When I got married I had zero relationship skills. I was an atheist-leaning scientist; I had never taken a single class in psychology, emotions, or communication skills; and I adamant I would not be pigeonholed because of my female biology, so I walled it off inside of me.
Yet I was marrying a therapist. While I had the hard-hitting scientific career, he had attended a Buddhist university where exams involved meditation.
He was the one interested in processing and personal growth work. I had grown up in an environment that was actively hostile to all of that.
Even in our physical appearance and temperaments, we found ourselves in a ‘reversed-polarity’ situation: he was slight and sensitive and worked few hours, whereas I was constitutionally hearty, used to getting things done no matter how I was ‘feeling’, and worked all the time.
I had chosen a man with a lot of feminine qualities and appearance on purpose.
I had a deep wound around the treatment of women in the world, and I was determined to make it as a female scientist in academia, where it still felt like an old-boy’s club much of the time.
So I wanted absolute equality in my marriage. I didn’t want to be the weaker one, the surrendered one. I rejected traditional gender roles with every fiber of my being. I had seen the way women were treated as sex objects and then looked down upon as mothers in the conservative town of my upbringing, and I wanted no part of that.
But in my quest for equality, I overcorrected. I could be controlling and overly-focused on planning and results, and I didn’t know how to slow down, rest, feel deeply, or have fulfilling connections with others.
These qualities are more often (but not always) what I see in the men in my coaching practice. And the qualities of my ex-husband: sensitive, connected, feeling deeply, with a history of trauma — these are more often (but not always) what I see in women (though many men experience trauma as well).
My ex and I went into our reversed-polarity marriage with an awareness of our unusual energetic pattern.
It worked for a while — in general I felt like I ‘wore the pants’, and sexually I was more dominating. But because my taking this role didn’t come from a balanced, healthy place, but rather from fear and control, it was ultimately unsustainable for my body and mind. It also limited the depth of our connection.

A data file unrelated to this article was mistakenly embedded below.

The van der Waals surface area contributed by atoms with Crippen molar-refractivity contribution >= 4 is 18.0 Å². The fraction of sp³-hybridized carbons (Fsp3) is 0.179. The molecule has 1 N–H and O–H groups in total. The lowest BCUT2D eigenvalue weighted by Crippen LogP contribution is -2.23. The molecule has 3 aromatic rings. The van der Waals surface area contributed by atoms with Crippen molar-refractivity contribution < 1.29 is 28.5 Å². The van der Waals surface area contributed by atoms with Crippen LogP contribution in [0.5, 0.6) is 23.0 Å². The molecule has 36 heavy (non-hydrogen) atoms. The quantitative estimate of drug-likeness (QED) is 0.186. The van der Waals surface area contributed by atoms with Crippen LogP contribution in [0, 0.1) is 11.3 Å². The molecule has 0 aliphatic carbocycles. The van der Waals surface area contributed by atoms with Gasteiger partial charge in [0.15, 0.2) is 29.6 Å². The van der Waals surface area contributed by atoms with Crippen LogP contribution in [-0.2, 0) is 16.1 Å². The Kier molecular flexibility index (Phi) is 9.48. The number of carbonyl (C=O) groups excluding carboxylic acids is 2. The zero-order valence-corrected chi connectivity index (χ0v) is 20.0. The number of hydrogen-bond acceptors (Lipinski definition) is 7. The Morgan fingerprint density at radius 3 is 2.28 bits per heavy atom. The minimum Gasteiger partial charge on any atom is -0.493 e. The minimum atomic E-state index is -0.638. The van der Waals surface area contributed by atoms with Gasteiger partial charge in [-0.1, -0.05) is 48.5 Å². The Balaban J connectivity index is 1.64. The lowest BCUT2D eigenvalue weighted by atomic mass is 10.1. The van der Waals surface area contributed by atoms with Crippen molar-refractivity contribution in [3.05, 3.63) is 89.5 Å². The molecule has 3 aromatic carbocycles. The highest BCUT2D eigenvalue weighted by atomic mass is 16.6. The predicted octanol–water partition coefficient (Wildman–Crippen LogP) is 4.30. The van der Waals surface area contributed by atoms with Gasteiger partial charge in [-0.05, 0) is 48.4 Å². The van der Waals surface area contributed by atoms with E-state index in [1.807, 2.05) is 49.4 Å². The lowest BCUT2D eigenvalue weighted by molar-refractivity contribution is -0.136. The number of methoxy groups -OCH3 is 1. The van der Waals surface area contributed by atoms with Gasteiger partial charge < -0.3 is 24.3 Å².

Eventually, part of me started to crave being taken rather than doing the taking.
I had some healing to do, but I didn’t know how to do it with him. Every time I tried to open, I felt so much shame. And I had spent a lot of time trying to take care of him in his trauma, which, combined with my inability to receive him, caused him to act out.
I had to admit that I didn’t respect or trust him enough to let him take the lead.
In the end, we had to pursue our respective healing paths separately.
And after my marriage ended, I finally went through a major opening that brought into my life the ideas of sacred masculine and feminine, tools such as non-violent communication and attachment theory, and a dedication to personal growth work and conscious sexuality.
I learned to play with joy and spontaneity in a wide energetic range. And it was only then, after 15 years being stuck in a morass of shame and ‘shoulds’, that I finally felt what it was like to be truly alive.
I have wondered ever since why we don’t teach these basic relationship skills to all of us from the get-go. Not to mention an awareness of the sacred vs unhealthy masculine and feminine.
I had to learn it the hard way — but you don’t have to!
This post was previously published on Hello, Love and is republished here with permission from the author.
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